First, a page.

Court Resumes after Lunch Break: Cross-Examination of Samuel Bull

The Hague

September 24, 2008


Prosecutor Werner took the witness through a few parts of the transcript of the second session to clarify a few details and then had no further questions for the witness.


Defense Counsel Morris Anyah began to cross-examine the witness. Anyah established that Samuel Bull arrived in The Hague on September 13, 2008 and had a few meetings with the Prosecution on the days following his arrival. The first time Bull spoke to investigators of the OTP (Office of The Prosecutor) was on November 14, 2002. On subsequent meetings he met with the OTP in Motema and in Freetown. The witness was aware that during that time trials were going on against members of the RUF and AFRC. He has not been asked to testify in those trials.

Anyah put before Samuel Bull that: A and B had been raped and his father captured and beaten on the head, all being persons close and dear to the witness; he himself had to flee for his life; his house in Motema was burned; a lot of money as much as 3 mln Leones, all his life savings, had been taken from him; his younger brother Emmanuel and his eldest son Thomas had been abducted; his uncle and niece had been killed. All of this happened because of the RUF, so the witness must have been pleased to see the ones responsible on trial. The witness agreed. When asked if he would like to see more people put on trial for the things they did in Motema, Bull confirmed.
On March 29, 2006, the day Charles Taylor was arrested, the witness was in Motema. He heard about the arrest and that it was because of things the RUF and the AFRC had done. After the arrest Bull was contacted by the OTP of this Court and invited to give evidence in this case, especially about the attacks in Fakoya Bush, Momboma and Motema. Anyah asked the witness if he, since the arrest of Charles Taylor he ever heard anyone say: “Hey, they got the man behind the RUF”, which the witness confirmed.

Other witnesses of this trial

Anyah questioned the witnesses about his acquaintance with other prosecution witnesses of this trial. Bull stated that he travelled to The Hague with five other persons, who would also testify before this Court. All six stay in the same house and have meals together. In getting to know the others, whom he met in The Hague for the first time, he is aware that two of them are policemen, but does not know their names. He did not discuss his or their testimony, but did preach the gospel to them, as he is a full time pastor.

Diamond mining in Kono

Samuel Bull testified that he became a born again Christian in 1994. Since then he worked as a power saw operator and later as a diamond miner in Kono. After the AFRC took over power in May 1997 he continued to mine diamonds in Kono and Fakoya. The AFRC forces were mining as well, but Bull never mined with or for the junta forces between May 1997 and February 1998. Anyah put before the witness that during the junta period nobody, not the RUF, not the AFRC, not ECOMOG had exclusive control over the Kono mining area to which Bull answered that during that time the Junta did have control over the Kono mining area.

The witness is shown a document, notes of his first interview with the prosecutors dated November 14, 2002. It stated: “During that time there were no control over diamond mining in Kono, the AFRC/RUF could mine anywhere without permission”. Anyah suggested that this meant that, yes indeed, the junta forces were mining, but did not prevent anyone else from doing mining as well, as is confirmed by the witness testifying that he also mined during that time period and that he never mined for the junta forces and indeed was never forced to mine for them. Anyah further put before the witness that the AFRC and RUF did not gain full control over the diamond mining in Kono until 1999. The witness denied this and stated that AFRC/RUF were always in control over the diamond mining.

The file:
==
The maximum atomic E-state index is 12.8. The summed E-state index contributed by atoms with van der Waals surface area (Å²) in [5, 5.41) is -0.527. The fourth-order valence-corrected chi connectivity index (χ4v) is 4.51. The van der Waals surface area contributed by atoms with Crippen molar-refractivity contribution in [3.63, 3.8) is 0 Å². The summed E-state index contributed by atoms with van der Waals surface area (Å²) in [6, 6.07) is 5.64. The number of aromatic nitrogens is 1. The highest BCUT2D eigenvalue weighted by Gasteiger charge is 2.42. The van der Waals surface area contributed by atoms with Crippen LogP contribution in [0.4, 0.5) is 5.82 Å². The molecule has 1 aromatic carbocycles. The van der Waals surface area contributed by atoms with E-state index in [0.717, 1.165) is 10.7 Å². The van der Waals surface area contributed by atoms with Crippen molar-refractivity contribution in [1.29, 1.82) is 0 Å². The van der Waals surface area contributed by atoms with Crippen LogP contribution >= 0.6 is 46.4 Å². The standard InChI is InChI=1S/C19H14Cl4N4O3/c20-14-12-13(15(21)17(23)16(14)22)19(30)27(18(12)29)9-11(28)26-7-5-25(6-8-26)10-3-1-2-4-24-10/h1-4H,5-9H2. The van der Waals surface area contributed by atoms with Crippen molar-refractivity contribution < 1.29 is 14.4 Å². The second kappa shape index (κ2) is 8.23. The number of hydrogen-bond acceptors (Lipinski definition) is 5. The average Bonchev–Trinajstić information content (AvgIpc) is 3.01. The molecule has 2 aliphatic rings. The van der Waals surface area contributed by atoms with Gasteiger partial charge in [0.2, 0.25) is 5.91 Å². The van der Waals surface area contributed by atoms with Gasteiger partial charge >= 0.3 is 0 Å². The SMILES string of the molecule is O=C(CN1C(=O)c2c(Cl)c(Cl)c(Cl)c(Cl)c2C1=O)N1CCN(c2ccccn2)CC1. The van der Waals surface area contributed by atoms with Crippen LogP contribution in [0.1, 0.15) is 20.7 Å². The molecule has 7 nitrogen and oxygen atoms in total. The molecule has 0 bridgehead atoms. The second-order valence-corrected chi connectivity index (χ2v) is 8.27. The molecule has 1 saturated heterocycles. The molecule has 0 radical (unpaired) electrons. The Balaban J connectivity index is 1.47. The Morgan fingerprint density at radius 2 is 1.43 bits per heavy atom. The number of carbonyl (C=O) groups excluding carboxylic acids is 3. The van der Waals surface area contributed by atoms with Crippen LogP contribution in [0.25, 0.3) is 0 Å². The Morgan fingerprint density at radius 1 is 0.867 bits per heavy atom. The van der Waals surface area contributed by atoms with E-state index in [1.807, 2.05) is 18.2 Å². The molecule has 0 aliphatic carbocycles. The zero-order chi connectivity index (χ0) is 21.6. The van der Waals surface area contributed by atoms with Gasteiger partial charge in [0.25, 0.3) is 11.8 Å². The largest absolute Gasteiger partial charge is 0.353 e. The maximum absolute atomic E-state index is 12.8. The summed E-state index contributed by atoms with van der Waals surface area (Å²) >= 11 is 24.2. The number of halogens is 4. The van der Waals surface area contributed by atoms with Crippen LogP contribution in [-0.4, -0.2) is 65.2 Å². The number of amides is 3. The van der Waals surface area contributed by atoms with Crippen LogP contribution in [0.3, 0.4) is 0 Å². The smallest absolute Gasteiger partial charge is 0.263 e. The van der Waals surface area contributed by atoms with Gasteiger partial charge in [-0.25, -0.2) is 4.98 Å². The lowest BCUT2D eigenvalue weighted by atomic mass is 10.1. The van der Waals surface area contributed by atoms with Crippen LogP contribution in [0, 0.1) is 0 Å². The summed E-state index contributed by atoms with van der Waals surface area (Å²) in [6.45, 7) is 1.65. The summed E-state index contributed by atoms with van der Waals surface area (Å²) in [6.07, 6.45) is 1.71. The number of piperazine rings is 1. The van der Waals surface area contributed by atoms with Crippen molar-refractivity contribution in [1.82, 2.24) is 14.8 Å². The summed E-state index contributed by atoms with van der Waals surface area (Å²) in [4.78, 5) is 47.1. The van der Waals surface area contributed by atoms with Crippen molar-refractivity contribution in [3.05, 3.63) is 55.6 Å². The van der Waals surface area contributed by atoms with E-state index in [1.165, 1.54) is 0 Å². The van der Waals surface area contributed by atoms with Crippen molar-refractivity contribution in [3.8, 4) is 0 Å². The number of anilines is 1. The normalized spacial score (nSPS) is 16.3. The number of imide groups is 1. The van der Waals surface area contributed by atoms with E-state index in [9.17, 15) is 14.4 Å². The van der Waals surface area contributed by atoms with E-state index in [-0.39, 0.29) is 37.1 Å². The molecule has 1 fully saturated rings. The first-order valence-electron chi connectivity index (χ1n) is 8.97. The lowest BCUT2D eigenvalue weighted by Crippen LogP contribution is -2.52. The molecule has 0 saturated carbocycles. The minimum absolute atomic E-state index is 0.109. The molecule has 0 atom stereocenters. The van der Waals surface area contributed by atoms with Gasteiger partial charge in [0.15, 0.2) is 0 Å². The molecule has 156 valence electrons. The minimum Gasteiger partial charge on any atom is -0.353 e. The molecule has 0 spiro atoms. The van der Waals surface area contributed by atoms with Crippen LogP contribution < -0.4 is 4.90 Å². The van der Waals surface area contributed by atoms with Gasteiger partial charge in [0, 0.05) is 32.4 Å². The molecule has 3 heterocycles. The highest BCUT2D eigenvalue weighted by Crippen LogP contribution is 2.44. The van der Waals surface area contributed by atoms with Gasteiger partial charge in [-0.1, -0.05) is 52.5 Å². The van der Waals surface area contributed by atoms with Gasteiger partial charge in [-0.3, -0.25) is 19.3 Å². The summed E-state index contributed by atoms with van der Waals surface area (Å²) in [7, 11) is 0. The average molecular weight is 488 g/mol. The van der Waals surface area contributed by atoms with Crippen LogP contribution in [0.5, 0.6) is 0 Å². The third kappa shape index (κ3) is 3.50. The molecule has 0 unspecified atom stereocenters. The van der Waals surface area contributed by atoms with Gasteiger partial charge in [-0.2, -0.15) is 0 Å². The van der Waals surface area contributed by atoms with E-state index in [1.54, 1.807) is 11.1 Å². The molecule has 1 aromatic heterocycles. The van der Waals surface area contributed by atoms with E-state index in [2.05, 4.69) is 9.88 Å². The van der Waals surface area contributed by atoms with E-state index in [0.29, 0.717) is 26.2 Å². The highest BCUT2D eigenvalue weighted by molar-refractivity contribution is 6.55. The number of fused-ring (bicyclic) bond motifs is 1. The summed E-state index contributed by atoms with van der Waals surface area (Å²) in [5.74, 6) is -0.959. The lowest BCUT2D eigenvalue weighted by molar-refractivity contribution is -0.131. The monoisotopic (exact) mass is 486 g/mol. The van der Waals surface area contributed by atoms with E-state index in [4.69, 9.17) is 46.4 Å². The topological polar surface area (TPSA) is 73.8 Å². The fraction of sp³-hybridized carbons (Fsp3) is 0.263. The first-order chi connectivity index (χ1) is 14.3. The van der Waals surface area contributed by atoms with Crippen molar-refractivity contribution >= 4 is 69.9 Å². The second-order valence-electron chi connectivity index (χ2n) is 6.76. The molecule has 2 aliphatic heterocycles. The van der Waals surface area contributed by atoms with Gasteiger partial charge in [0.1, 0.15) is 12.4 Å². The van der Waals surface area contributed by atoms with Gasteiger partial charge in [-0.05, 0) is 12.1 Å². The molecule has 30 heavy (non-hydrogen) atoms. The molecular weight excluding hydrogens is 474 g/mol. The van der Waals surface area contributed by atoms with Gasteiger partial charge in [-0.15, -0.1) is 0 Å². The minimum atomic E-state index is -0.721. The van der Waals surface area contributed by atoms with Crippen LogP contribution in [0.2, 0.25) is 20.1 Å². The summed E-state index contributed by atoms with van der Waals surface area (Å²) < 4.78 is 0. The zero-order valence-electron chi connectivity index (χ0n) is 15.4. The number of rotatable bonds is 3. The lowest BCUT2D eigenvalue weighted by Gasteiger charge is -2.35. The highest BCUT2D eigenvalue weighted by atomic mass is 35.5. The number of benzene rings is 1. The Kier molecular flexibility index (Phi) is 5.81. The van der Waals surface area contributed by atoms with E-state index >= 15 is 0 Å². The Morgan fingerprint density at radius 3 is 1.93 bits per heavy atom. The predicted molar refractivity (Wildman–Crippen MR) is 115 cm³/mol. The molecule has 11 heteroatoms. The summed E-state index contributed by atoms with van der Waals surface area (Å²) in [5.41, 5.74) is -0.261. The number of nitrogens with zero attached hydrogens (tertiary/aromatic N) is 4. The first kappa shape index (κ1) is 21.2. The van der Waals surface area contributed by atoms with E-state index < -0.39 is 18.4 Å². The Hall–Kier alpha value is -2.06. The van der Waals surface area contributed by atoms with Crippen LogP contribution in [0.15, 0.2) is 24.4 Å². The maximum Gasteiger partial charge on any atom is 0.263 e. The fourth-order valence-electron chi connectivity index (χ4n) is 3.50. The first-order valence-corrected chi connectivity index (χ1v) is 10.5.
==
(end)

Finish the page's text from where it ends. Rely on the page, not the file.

Interview notes

Subsequently Defense Counsel Anyah took the witness through the notes of his various interviews with the investigators of the OTP and pointed out inconsistencies.
Anyah established that Immanuel, the brother of Bull was twice abducted by the RUF, once he was released and once he escaped, but that on neither occasion the RUF had tried to conscript him into their forces.


When asked if he or any of his family or relatives were Kamajors, Bull confirmed that one relative of his was a Kamajor: his real name is Ia (spelling?) and his fighting name was Turntome. He claimed not to be very acquainted with this family member.

Truth and Reconciliation Commission

Anyah asked if the witness, A and B, or anyone known to Bull ever appeared before the Truth and Reconciliation Commission, which the witness denied.

Private session

At 4.10 p.m. Anyah asked for a short private session because he wanted to ask questions involving possible future witnesses. The Prosecution had no objections and the Court went into private session until 4.20 p.m.

Re-examination in chief

Prosecutor Alain Werner took the witness back to his first interview with the prosecution, the interview quoted by the Defense on the subject of control of diamond mining in Kono, and read the last part of the same paragraph to the witness: “During that time there were no control over diamond mining in Kono. Youths were forced by AFRC and RUF to mine.” And “Is it fair to say that only in 1999 the Junta was in control of mining? Yes. The Junta forces forced them to mine all over Kono.

MFI-1, the handwritten, dated and signed document where the witness identified A and B becomes exhibit P181.

Subsequently Presiding Judge Teresa Doherty thanked the witness for giving testimony, warned him not to discuss his evidence with possible future witnesses, wished him a safe journey back and dismissed the witness. Court is adjourned until tomorrow 9.30 a.m.